Summer 17 (Ch. 4 not done)

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Summer 17 (Ch. 4 not done)

Post by B.D.__Wether on Sun Feb 06, 2011 5:46 pm

~Chapter 4~

His green eyes were so agitated; I thought I was going to laugh. I couldn’t believe the twist of his now forced smile or the bend of his eyebrow. His voice had been so soft, his smile so quite; but I had managed to make him hate me. I imagined us as the cowboys in the old westerns mom loves, hands cocked readily over shining pistols, eyes testing the others. Except, he was going to rip my hair out and I would smash his shins out with my un-covered feet on his way over.
He was so expressionless, but his face shone plainly that he was both angry and afraid of me. Only moments before I had broken down, crumpled even closer to the ground then before in despair. I couldn’t stop, and it poured down my face, mixing with blood and running over my parted lips. My hair stuck to my confused face, twisting into my eyes. The headlights beamed unforgiving, but I couldn’t see out beyond me. I was alone in the world, and not even Jake could reach in and pull me out. I had dug myself a hole, so deep in the ground…
Suddenly the lights faded, and my searing stained eyes relaxed. Although I couldn’t see through the tears lolling in my eyes, I looked up peaceably into his face. His dark green eyes were amused and afraid, his head cocked to the side. His mouth was a firm line now, not taking any crap I might blow at him next. He crouched beside me, careful not to come too close, and looked in my eyes. I didn’t look away, nor could I bring myself to. I wanted to hate him so badly, to make him go away. But I couldn’t let him go. There was something in his eyes, his light little mouth, like the faintest smile. There was something different and so familiar in his careful eyes, like an old relative you haven’t seen for years. Did he not hate me? I looked further into his eyes, imagined peering into his brain. He wasn’t like my scowling friends. He sat near me and let me cry, he didn’t order me to suck it and shut up.
The tears stopped their flood, and the trickled out into my hair and cheeks. I opened my mouth hoarsely, not sure how to react to the random act of kindness I didn’t want or expect. There was so much understanding in his face, a grim smile tried to poke the sides of my lips. But then, how could he?
I realized my body had quit trembling; my eyes were wide staring back into the stranger’s, who knelt beside me, knuckles knitted together and at his lips as he thoughtfully chewed his lip. We both sat against the bumper of his truck, and he’d switched the high beams off for the sake my red eyes.
“What,” I choked at him. His eyes slid in my direction tentatively. “Do you want something?”
White teeth flashed as his startled expression turned to me, “What?”
“You heard me!” my teeth grinded, “What? You want something? I don’t have anything! See?” I motioned to my car. I knew I sounded dumb, but then again what was I doing? What did I want to do? I couldn’t imagine what was happening suddenly. I panicked again. His face went blank.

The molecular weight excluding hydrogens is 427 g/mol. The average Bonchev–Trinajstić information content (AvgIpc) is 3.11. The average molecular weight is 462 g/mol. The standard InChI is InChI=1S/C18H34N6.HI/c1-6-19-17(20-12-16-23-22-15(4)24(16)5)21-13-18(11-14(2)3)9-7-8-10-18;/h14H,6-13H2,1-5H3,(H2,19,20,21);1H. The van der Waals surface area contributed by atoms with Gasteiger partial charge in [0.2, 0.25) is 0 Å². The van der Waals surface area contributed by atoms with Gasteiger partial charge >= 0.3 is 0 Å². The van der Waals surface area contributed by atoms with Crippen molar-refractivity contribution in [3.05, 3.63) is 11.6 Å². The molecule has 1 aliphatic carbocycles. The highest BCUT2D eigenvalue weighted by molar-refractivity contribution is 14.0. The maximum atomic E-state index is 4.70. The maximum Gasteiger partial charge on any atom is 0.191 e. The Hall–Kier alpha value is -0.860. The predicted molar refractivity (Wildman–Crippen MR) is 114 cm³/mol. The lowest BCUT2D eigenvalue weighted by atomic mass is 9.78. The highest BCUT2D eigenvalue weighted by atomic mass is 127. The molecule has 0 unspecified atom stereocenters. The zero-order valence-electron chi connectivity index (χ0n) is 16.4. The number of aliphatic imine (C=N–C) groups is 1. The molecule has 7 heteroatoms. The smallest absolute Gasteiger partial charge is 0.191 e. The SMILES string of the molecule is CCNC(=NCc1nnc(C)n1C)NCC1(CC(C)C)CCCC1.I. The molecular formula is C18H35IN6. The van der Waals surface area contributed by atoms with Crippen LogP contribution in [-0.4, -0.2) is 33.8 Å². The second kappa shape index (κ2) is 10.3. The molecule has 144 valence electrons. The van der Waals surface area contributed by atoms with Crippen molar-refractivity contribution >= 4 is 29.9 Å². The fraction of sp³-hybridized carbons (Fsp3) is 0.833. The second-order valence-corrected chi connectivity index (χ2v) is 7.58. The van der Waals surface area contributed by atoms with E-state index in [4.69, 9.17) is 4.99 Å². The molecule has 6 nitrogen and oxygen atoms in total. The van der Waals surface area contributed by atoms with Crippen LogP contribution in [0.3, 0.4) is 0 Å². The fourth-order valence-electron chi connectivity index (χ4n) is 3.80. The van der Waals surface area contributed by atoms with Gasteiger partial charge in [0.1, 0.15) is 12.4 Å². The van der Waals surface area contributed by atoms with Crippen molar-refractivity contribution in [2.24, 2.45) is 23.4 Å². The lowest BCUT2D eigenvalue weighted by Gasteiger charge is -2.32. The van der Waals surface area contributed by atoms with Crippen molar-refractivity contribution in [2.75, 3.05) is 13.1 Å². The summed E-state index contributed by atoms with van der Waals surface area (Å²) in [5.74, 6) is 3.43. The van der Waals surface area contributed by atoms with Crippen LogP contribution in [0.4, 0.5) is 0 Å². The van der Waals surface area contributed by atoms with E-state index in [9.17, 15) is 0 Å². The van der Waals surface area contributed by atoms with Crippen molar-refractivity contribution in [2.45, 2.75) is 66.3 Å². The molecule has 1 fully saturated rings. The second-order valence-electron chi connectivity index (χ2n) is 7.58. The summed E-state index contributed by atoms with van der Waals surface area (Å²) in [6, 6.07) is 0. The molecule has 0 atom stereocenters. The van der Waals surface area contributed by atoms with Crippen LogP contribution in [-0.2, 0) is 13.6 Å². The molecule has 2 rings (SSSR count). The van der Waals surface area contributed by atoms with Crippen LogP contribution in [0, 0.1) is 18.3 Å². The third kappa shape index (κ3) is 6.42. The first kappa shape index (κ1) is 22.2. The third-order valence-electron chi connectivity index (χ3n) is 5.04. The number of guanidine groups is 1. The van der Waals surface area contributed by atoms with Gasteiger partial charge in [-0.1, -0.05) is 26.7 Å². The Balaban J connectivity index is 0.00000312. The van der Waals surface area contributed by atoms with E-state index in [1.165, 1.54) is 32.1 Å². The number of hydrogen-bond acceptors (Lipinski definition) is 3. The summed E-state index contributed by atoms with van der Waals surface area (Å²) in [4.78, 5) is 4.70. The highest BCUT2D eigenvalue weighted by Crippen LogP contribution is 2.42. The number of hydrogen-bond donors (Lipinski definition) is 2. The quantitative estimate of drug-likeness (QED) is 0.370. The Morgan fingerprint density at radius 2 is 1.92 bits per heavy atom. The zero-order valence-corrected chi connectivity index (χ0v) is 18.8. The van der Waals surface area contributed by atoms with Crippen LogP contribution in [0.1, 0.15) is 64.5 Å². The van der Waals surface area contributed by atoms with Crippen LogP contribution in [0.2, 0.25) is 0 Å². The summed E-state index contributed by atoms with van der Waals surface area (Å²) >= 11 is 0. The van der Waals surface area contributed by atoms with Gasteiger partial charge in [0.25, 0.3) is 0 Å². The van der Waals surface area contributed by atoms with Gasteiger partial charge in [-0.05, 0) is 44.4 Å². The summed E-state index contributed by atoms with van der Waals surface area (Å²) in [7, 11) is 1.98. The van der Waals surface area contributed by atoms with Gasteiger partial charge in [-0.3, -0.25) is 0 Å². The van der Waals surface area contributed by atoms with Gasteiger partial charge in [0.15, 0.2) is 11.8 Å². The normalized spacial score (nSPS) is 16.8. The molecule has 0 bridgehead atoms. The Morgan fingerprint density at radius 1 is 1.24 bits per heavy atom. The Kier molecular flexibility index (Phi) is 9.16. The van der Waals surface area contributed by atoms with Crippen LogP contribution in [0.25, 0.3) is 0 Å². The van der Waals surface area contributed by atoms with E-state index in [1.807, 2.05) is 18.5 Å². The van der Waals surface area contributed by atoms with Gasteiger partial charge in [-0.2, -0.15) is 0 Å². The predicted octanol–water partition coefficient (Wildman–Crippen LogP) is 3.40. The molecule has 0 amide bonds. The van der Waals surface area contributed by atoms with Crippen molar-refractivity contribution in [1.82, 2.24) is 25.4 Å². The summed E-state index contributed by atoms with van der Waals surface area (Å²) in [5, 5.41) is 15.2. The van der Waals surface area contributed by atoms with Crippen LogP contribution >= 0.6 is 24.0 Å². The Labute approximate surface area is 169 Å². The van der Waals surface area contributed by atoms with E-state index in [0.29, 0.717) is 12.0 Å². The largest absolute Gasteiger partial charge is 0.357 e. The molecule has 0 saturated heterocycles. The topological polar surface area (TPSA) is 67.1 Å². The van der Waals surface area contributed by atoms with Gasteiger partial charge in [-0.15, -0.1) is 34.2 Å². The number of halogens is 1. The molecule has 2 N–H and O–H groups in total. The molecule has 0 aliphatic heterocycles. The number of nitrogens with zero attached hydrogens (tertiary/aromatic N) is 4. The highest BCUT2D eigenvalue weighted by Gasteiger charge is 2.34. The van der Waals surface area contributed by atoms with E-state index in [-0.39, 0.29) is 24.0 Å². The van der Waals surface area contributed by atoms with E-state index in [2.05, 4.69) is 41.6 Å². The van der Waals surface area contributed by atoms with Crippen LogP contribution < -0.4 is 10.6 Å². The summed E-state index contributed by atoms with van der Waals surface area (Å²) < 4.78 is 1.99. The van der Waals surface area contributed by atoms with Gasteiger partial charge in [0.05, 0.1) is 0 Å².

“N-no, I don’t want anything,” he nodded at my head, “it looked like you needed help.”
“I don’t,” I lied, “I know what I’m doing, don’t treat me like a baby!” I screeched, trying to raise myself off the ground. He was already up, eyes carefully waiting for me to fall. But I didn’t; I struggled to my feet with a glare. “See, I’m fine, you perv.” I spat. Then I gasped. What did I say?
His head swiveled around angrily. Eyebrows were cocked, but his mouth was quite a grin. My stomach sank. “What am I?” He laughed. “What am I now?”
“You heard it. Get on and out of here!” I swung my arms, nearly falling. “Why else would you stop on the road late at night? It’s not even a bad crash!” I pointed a finger at him that would have been considered offensive when I was sane. “You saw I was a girl, didn’t you?”
“Well, I’m glad we have that mystery figured out,” he mumbled. “But you don’t understand. There was a call for a tow truck, you didn’t make it?”
My eyes became unnaturally wide, and I began to fear they might fall out. I remembered, quite vividly now, my fingers on the air bag, and the rear of the car in the road. In and out, in and out, my consciousness went. My head rolled and temples throbbed, the theme song for my mother’s TV show in my head. Then two faces popped in my brain, one tan, and the other very white. They peered in at me from the other side of the cracked glass. At first they met my glance, disturbed. Then I opened my mouth, attempting to beg for help. The faces crinkled in laughter, the pale one stuck his finger in the window, pointing to me like Jake did to the TV when he watched the Simpsons.
“No… I didn’t,” I stammered. I had sunk in against the hood again, a hand to my throat and the other steadying myself on the headlights. He was again at my side, eyes stern and authoritative, studying my head wound.
“You don’t need help, then?” he said flatly. I met his acid gaze full on. He didn’t flinch.
“N-o,” I forced the words out. A steady current flared between us. It was tension. He broke it by turning.
“’K, get to a hospital,” he waved from behind, not looking back.
“Wait!” I cried, limping up. “You’re… leaving me here?”
“That’s what you wanted, right? I’m the… perv… right?”